The Government has submitted an expert report prepared by Alex J. Balian,
who has worked in the retail industry for sixty-five years. He explained that the
carts like the one at issue in this lawsuit are commonly used in the supermarket
industry to display items like milk and eggs. (Def.’s Mot., Ex. F, ECF No. 100-6).
He opined that “[t]he nature of these racks, due to the metal construction, are heavy
and require considerable [sic] amount of effort to move with or without product.”
(Id.) He further opined:
The wheels on these fixtures do not have wheel locks when in place
and the weight alone would secure the rack from moving. The floor of
the cooler also had an approximately ½” bracket attached to the front
left metal frame leg. When the rack is pushed in place, the wheel of
the rack, in front of the bracket, would be sufficiently secured in place
in front of the reach-in window. Wheels [sic] locks on these racks
although may [sic] possibly be available, are not a standard in the
industry. The decision to use locks on these rack [sic] would be the
decision of the vendor selling the product, not the supermarket. In this
case, the attached bracket and the weight of the rack was sufficient to
secure the fixture when given foreseeable customer activity. The
expectation is that the rack may be touched by [sic] customer when
purchasing eggs, but not leaned upon by the customer.
(Id.) He also claimed that there would be no need to inspect the positioning of the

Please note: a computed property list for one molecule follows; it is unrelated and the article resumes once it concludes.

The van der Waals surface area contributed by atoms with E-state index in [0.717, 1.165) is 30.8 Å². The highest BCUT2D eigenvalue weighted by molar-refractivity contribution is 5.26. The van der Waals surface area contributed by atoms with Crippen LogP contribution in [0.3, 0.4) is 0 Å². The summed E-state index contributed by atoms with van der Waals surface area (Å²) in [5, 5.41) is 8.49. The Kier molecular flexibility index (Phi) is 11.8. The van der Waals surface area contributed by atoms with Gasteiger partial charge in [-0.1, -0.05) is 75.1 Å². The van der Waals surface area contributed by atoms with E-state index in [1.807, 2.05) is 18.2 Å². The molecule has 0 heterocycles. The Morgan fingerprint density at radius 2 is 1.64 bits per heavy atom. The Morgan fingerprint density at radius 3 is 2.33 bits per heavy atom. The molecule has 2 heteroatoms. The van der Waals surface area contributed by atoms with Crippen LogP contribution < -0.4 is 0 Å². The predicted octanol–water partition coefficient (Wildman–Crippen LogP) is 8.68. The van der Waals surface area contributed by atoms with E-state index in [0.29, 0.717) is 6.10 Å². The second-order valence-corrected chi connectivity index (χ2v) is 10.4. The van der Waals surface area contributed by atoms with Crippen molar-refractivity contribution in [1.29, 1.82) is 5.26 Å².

Stonestreet has presented testimony from Eric White, a retail operations and
retail leadership expert with twenty-three years of experience. (Pl.’s Mem., Ex.,
ECF No. 104-11). He opined that “the industry standard is to ensure that mobile
merchandising displays are fully immobilized when they are within reach of
customers” through the use of wheel locks, “wheel chalks,” and other methods. (Id.)
He believes that the carts should have been inspected multiple times a day. (Id.)
Commissary employees Shawn Wilson and Rodney Carter testified that the
carts can easily be moved when they are not fully stocked. (Pl.’s Mem., Ex. E at 58,
ECF No. 104-5; Pl.’s Mem., Ex. G at 51-53, ECF No. 104-7).2 Commissary employee
Patrick Cute also testified that the carts have been moved by female commissary
employees who are the same height as Stonestreet. (Pl.’s Mem., Ex. B at 44-45,
ECF No. 104-2). Several employees believed that the carts should be checked at
least once daily to ensure that they are in place, over the bracket described in
Balian’s report.3 (Pl.’s Mem., Ex. B at 68, ECF No. 104-2; Def.’s Mot., Ex. D at 78,
ECF No. 100-4; Pl.’s Mem., Ex. J at 90-91, ECF No. 104-10).
A genuine issue of material fact exists regarding whether the egg cart was a
dangerous condition. The Court has been presented with vastly different expert
opinions regarding whether the cart met industry standards. In addition, the
Commissaries’ employees acknowledged that the cart should be inspected daily, and
it should be placed in front of the bracket or lip to prevent it from moving. The